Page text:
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International Journal of Environmental Research and Public Health

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H1N1 influenza -- Prevention, Social norms, Social networks -- Psychological aspects


The purpose of this study is to advance theorizing about how small groups understand health issues through the use of social network analysis. To achieve this goal, an adapted cognitive social structure examines group social norms around a specific health issue, H1N1 flu prevention. As predicted, individual’s attitudes, self-efficacy, and perceived social norms were each positively associated with behavioral intentions for at least one of the H1N1 health behaviors studied. Moreover, collective norms of the whole group were also associated with behavioral intentions, even after controlling for how individual group members perceive those norms. For members of work groups in which pairs were perceived to agree in their support for H1N1 vaccination, the effect of individually perceived group norms on behavioral intentions was stronger than for groups with less agreement.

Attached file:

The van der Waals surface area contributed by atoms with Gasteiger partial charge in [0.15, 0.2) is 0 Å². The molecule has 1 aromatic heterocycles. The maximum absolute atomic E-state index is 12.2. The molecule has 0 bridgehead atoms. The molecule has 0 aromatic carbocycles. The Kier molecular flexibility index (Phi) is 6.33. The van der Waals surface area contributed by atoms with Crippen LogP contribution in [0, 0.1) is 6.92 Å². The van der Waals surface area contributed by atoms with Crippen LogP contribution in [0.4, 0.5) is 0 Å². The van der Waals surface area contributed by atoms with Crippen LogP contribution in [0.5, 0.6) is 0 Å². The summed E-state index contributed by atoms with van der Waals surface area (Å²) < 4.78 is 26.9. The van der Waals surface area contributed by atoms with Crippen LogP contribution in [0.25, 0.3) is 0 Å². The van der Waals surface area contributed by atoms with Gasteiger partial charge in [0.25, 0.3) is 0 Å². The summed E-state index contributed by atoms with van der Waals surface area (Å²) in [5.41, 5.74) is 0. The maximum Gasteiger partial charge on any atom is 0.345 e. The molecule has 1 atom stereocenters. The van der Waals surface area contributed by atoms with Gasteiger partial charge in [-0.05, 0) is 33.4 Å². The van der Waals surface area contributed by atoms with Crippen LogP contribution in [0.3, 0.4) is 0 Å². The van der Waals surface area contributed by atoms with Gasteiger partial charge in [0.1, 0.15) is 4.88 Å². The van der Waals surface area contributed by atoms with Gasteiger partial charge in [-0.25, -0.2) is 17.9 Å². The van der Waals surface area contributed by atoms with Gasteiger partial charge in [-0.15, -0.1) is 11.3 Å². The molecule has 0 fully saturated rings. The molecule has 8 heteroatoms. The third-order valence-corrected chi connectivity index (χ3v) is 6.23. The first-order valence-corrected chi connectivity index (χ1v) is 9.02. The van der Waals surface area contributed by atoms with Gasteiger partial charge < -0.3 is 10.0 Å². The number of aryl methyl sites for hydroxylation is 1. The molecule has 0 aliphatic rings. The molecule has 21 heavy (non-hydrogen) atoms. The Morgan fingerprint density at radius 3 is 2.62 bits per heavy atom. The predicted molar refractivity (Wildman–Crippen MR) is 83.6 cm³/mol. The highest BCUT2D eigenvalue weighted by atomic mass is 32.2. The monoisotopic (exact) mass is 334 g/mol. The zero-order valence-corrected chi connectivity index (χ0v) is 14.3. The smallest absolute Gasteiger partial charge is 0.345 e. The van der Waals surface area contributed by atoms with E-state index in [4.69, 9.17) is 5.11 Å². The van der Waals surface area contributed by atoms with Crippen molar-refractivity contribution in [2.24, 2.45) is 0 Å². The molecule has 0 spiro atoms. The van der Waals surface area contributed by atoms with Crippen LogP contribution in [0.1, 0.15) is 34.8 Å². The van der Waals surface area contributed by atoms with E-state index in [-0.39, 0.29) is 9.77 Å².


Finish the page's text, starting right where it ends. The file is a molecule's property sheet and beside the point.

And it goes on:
© 2015 by the authors; licensee MDPI, Basel, Switzerland. This article is an open access article distributed under the terms and conditions of the Creative Commons Attribution license (



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